Sport > Perris in the Springtime...

Perris in the Springtime...

By GREG MAFFETT
Published: April 16, 2011

It has been almost seven years since I visited skydive Perris. I headed down there right after I started my skydive training. I went down for the wind tunnel. While I was there I took a look at the drop zone and um, was mortified.

Granted I had limited experience as a skydiver at that point, but there was no way I would have even tried to have landed at the landing area here. The operational tempo was entirely too fast. The drop zone featured some of the best four way RW teams in the country. They would blast through their in air routine, pull low, land as close to the packing area as possible and hustle back up in the air to make as many loads as possible. They were shooting for a target that was roughly the size of a basketball court. There is more area here, but the top jumpers were all shooting for the same spot.

Having me in the pattern with these guys would have been just nuts. I walked away and ended up doing my jumping at another DZ near there. 10 miles away at Lake Elsinore you have a landing area the size of a small east coast state. I never minded landing far away from the packing shed and hiking back. So that was my choice of DZ and my risk mitigation approach.

Typical skydiving deaths in the US run from 24-30 a year. That is out of 1.5 million jumps. Overall, the risk is very low. There are drop zone that go decades between fatalities. It's not like people are dropping out of the sky every time you turn around.

Unless you are at Perris. They have had 5.5 fatalities in the past 4 months.

Here is the summary. According to NBC, on Dec 26th, 2010 a jumper with over 1000 jumps died after a main that failed to deploy. February 28th of this year another experienced jumper dies when their reserve fails to open.

The two weeks apart in April there are two collisions in the landing pattern. In the first two instructors die. In the second one is dead and the other is near dead today, in critical condition to be exact.

I don't know how this will play out, but I suspect it will end up being quickly forgotten. Perris has been the home of the USPA national event. It is used by Hollywood to film skydive scenes in movies and TV shows. By and large, Perris is the establishment. When things start blowing up at a place like that, the idea is to ascribe it a statistical anomaly and move on. Can't be a problem.

I don't think the USPA or the FAA will show up and start sniffing around as Perris is a paid in full member of the establishment. They are not considered the problem as they are in the league. The drop zone the rest of the guys hate is Lodi. That dropzone was fined $600,000 by the FAA for a few technical infractions in thier aircraft that never caused a problem. The problem with Lodi, as I see it, is they charge 75% the going rate for guys like me. And 40% the going rate for tandem students. The Lodi sin is basically undercutting the competition. That gets government intervention for sure. But 5 or 6 deaths at Perris?

Whether the data reported by NBC is right or not on the dates, that is a lot of death and destruction at one place. The first accident is curious on the "main failed to open" story. When mains fail to open, reserve chutes are there. Or the jumper makes a decision to land a partially working main. A death by a main that failed to open is very odd.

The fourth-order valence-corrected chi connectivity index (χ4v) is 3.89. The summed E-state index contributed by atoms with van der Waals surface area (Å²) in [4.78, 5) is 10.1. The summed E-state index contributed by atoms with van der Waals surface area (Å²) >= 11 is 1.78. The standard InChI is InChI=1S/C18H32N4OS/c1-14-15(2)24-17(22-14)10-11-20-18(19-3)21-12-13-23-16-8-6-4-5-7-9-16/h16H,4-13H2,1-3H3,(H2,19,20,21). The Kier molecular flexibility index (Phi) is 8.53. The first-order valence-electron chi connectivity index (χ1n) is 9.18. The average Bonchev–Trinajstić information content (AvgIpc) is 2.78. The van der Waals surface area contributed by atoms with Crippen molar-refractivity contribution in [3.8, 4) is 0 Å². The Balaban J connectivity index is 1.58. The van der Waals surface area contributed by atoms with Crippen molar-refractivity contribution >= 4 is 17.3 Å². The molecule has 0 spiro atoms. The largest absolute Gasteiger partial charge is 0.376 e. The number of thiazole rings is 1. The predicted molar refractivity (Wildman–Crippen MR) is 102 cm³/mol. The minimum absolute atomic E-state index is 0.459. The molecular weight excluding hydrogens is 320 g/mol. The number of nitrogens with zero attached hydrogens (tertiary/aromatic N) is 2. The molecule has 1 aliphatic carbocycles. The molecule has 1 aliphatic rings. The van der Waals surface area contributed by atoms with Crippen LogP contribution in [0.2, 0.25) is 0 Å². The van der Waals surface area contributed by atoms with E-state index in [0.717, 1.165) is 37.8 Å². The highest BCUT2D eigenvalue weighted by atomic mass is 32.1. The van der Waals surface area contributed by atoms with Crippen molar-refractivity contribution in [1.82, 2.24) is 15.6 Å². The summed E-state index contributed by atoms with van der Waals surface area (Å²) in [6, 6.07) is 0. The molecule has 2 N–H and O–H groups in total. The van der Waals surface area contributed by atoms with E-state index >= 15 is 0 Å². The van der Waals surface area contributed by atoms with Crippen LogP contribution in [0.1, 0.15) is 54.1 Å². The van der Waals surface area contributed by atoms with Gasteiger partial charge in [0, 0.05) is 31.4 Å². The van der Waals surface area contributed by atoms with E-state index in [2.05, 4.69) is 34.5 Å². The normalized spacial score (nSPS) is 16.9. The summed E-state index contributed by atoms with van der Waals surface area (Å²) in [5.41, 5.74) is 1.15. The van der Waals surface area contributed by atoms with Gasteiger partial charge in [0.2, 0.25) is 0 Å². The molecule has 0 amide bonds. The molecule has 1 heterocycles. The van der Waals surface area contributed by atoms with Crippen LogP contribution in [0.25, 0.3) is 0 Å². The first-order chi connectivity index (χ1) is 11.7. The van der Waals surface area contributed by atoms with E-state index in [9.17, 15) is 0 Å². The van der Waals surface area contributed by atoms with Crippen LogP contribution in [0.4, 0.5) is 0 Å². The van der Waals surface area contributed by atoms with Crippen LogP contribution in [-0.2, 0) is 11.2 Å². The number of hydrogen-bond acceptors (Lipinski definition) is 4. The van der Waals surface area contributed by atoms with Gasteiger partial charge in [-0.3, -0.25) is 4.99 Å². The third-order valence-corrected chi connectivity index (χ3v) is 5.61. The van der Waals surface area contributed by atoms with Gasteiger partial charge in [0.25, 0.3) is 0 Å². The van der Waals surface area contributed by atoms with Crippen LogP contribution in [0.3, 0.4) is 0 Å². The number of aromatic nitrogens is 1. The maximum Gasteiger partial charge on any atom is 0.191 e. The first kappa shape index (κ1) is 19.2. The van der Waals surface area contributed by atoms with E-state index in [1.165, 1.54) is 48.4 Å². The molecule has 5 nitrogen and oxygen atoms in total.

The second is also odd. A reserve failing to open, what we call a double malfunction, is even rarer. If the rig was packed at Perris, yow, that is at least a back eye for their operations. Could have been packed elsewhere. But still, you have to wonder. In my case, I landed two partially working canopies in Lodi last year based on this possibility. My theory is, if I have enough of a main to land, I'm landing the main. A failed reserve opening and I'm near certain dead. Landing a partially working main is a bumps and bruises event. But for me I seriously avoid the reserve handle if I have enough of my main to get me down.

The first of the April Accidents was no surprise to me. I saw that type of accident as inevitable at that DZ. Too many bodies shooting for the same target. Do that enough and eventually there will be two bodies trying to violate a law of physics. The law saying that two bodies can't occupy the same space at the same time. That law is not like traffic laws or tax laws that you can get around. That law is hard and fast. Two guys broke it and both died.

But both the guys involved were pro's. One had over 17,000 jumps. Lifelong instructor. How did this happen? Most likely it was not just one thing but at least two. A moments inattention. Then the physical issue of shooting for a small target. Add in the possibility of highly loaded canopies and hook turns and the margin of safety is nearly gone. I don't know how many of those were in play. But probably enough to discount the idea that the DZ itself was the problem.

Then the same accident happens again two weeks later. This time one dead and one critical condition. I mean this was yesterday.

I have no doubt that they were back jumping today as if nothing happened. That was the mood at my drop zone today as I went out to drop off my rig for a reserve repack. Dozens and dozens of people all with the same thought.

Can't happen to me...

But of course it can. I mitigate risk like nobodies business. Take every precaution I can think of and even then, I'm at risk. You can never get the risk to zero. All you can do is get it close to zero. And for me that means avoiding Perris not only in the springtime, but all the time.

Any Comments?


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